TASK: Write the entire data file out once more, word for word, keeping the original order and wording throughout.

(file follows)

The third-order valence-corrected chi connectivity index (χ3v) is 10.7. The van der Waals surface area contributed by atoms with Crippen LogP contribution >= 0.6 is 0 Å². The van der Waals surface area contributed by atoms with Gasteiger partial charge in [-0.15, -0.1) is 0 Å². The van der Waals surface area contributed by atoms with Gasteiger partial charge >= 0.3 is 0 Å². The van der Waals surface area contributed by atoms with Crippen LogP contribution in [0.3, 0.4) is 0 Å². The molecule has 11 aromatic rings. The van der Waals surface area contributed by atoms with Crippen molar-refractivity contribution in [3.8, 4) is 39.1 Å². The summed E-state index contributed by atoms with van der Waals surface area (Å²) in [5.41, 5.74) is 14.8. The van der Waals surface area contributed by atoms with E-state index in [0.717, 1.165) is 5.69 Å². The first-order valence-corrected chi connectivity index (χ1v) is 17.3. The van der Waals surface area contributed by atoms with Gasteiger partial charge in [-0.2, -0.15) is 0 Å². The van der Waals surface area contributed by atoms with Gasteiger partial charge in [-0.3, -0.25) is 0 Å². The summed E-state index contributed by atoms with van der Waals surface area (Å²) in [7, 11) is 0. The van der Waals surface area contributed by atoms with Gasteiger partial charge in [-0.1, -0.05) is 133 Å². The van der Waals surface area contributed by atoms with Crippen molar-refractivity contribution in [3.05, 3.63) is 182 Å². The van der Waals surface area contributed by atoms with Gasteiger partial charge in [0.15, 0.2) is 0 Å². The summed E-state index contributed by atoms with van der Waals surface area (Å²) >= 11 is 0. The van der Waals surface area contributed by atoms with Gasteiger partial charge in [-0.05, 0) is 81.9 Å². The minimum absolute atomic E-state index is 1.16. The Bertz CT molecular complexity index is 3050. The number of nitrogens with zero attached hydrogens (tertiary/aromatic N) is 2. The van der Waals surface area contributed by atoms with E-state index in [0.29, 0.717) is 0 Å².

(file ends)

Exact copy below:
The third-order valence-corrected chi connectivity index (χ3v) is 10.7. The van der Waals surface area contributed by atoms with Crippen LogP contribution >= 0.6 is 0 Å². The van der Waals surface area contributed by atoms with Gasteiger partial charge in [-0.15, -0.1) is 0 Å². The van der Waals surface area contributed by atoms with Gasteiger partial charge >= 0.3 is 0 Å². The van der Waals surface area contributed by atoms with Crippen LogP contribution in [0.3, 0.4) is 0 Å². The molecule has 11 aromatic rings. The van der Waals surface area contributed by atoms with Crippen molar-refractivity contribution in [3.8, 4) is 39.1 Å². The summed E-state index contributed by atoms with van der Waals surface area (Å²) in [5.41, 5.74) is 14.8. The van der Waals surface area contributed by atoms with E-state index in [0.717, 1.165) is 5.69 Å². The first-order valence-corrected chi connectivity index (χ1v) is 17.3. The van der Waals surface area contributed by atoms with Gasteiger partial charge in [-0.2, -0.15) is 0 Å². The van der Waals surface area contributed by atoms with Gasteiger partial charge in [-0.3, -0.25) is 0 Å². The summed E-state index contributed by atoms with van der Waals surface area (Å²) in [7, 11) is 0. The van der Waals surface area contributed by atoms with Gasteiger partial charge in [-0.1, -0.05) is 133 Å². The van der Waals surface area contributed by atoms with Crippen molar-refractivity contribution in [3.05, 3.63) is 182 Å². The van der Waals surface area contributed by atoms with Gasteiger partial charge in [0.15, 0.2) is 0 Å². The summed E-state index contributed by atoms with van der Waals surface area (Å²) >= 11 is 0. The van der Waals surface area contributed by atoms with Gasteiger partial charge in [-0.05, 0) is 81.9 Å². The minimum absolute atomic E-state index is 1.16. The Bertz CT molecular complexity index is 3050. The number of nitrogens with zero attached hydrogens (tertiary/aromatic N) is 2. The van der Waals surface area contributed by atoms with E-state index in [0.29, 0.717) is 0 Å².